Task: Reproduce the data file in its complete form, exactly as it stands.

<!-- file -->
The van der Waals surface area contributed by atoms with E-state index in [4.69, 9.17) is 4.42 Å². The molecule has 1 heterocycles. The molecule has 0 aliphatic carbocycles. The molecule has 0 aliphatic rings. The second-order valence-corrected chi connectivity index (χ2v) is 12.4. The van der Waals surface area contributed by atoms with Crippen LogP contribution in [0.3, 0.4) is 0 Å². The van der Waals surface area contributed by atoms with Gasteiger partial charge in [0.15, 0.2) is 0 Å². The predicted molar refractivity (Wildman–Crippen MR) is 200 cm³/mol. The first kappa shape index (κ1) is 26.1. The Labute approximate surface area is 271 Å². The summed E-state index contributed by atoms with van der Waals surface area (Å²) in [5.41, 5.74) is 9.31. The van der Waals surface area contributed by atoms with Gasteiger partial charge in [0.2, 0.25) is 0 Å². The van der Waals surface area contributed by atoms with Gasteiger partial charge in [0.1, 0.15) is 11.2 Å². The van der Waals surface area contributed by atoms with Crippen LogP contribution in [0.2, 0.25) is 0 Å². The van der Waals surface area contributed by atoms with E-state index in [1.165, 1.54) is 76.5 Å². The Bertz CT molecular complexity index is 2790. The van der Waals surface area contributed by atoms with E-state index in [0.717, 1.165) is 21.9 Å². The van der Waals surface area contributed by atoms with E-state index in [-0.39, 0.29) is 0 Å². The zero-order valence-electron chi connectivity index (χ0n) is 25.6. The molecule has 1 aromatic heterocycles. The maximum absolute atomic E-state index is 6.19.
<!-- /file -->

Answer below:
The van der Waals surface area contributed by atoms with E-state index in [4.69, 9.17) is 4.42 Å². The molecule has 1 heterocycles. The molecule has 0 aliphatic carbocycles. The molecule has 0 aliphatic rings. The second-order valence-corrected chi connectivity index (χ2v) is 12.4. The van der Waals surface area contributed by atoms with Crippen LogP contribution in [0.3, 0.4) is 0 Å². The van der Waals surface area contributed by atoms with Gasteiger partial charge in [0.15, 0.2) is 0 Å². The predicted molar refractivity (Wildman–Crippen MR) is 200 cm³/mol. The first kappa shape index (κ1) is 26.1. The Labute approximate surface area is 271 Å². The summed E-state index contributed by atoms with van der Waals surface area (Å²) in [5.41, 5.74) is 9.31. The van der Waals surface area contributed by atoms with Gasteiger partial charge in [0.2, 0.25) is 0 Å². The van der Waals surface area contributed by atoms with Gasteiger partial charge in [0.1, 0.15) is 11.2 Å². The van der Waals surface area contributed by atoms with Crippen LogP contribution in [0.2, 0.25) is 0 Å². The van der Waals surface area contributed by atoms with E-state index in [1.165, 1.54) is 76.5 Å². The Bertz CT molecular complexity index is 2790. The van der Waals surface area contributed by atoms with E-state index in [0.717, 1.165) is 21.9 Å². The van der Waals surface area contributed by atoms with E-state index in [-0.39, 0.29) is 0 Å². The zero-order valence-electron chi connectivity index (χ0n) is 25.6. The molecule has 1 aromatic heterocycles. The maximum absolute atomic E-state index is 6.19.